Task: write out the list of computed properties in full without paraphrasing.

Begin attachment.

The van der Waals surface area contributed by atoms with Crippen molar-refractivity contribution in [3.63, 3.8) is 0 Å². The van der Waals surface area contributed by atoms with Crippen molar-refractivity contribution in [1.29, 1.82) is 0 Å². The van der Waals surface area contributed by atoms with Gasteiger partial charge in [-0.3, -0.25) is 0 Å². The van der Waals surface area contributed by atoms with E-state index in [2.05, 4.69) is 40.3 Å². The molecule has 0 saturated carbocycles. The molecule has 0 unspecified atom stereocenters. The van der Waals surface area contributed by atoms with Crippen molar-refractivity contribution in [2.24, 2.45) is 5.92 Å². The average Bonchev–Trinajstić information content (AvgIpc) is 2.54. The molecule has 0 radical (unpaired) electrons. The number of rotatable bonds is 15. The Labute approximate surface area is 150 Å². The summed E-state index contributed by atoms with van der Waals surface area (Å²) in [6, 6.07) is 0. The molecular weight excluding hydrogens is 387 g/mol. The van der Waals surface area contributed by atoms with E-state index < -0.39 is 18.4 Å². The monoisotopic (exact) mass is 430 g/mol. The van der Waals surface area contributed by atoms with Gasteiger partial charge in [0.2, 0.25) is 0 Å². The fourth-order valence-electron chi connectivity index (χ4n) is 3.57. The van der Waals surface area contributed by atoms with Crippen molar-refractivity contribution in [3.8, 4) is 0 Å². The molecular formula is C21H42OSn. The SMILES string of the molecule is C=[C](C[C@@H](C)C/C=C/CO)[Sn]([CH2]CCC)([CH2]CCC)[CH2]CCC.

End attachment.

The van der Waals surface area contributed by atoms with Crippen molar-refractivity contribution in [3.63, 3.8) is 0 Å². The van der Waals surface area contributed by atoms with Crippen molar-refractivity contribution in [1.29, 1.82) is 0 Å². The van der Waals surface area contributed by atoms with Gasteiger partial charge in [-0.3, -0.25) is 0 Å². The van der Waals surface area contributed by atoms with E-state index in [2.05, 4.69) is 40.3 Å². The molecule has 0 saturated carbocycles. The molecule has 0 unspecified atom stereocenters. The van der Waals surface area contributed by atoms with Crippen molar-refractivity contribution in [2.24, 2.45) is 5.92 Å². The average Bonchev–Trinajstić information content (AvgIpc) is 2.54. The molecule has 0 radical (unpaired) electrons. The number of rotatable bonds is 15. The Labute approximate surface area is 150 Å². The summed E-state index contributed by atoms with van der Waals surface area (Å²) in [6, 6.07) is 0. The molecular weight excluding hydrogens is 387 g/mol. The van der Waals surface area contributed by atoms with E-state index < -0.39 is 18.4 Å². The monoisotopic (exact) mass is 430 g/mol. The van der Waals surface area contributed by atoms with Gasteiger partial charge in [0.2, 0.25) is 0 Å². The fourth-order valence-electron chi connectivity index (χ4n) is 3.57. The van der Waals surface area contributed by atoms with Crippen molar-refractivity contribution in [3.8, 4) is 0 Å². The molecular formula is C21H42OSn. The SMILES string of the molecule is C=[C](C[C@@H](C)C/C=C/CO)[Sn]([CH2]CCC)([CH2]CCC)[CH2]CCC.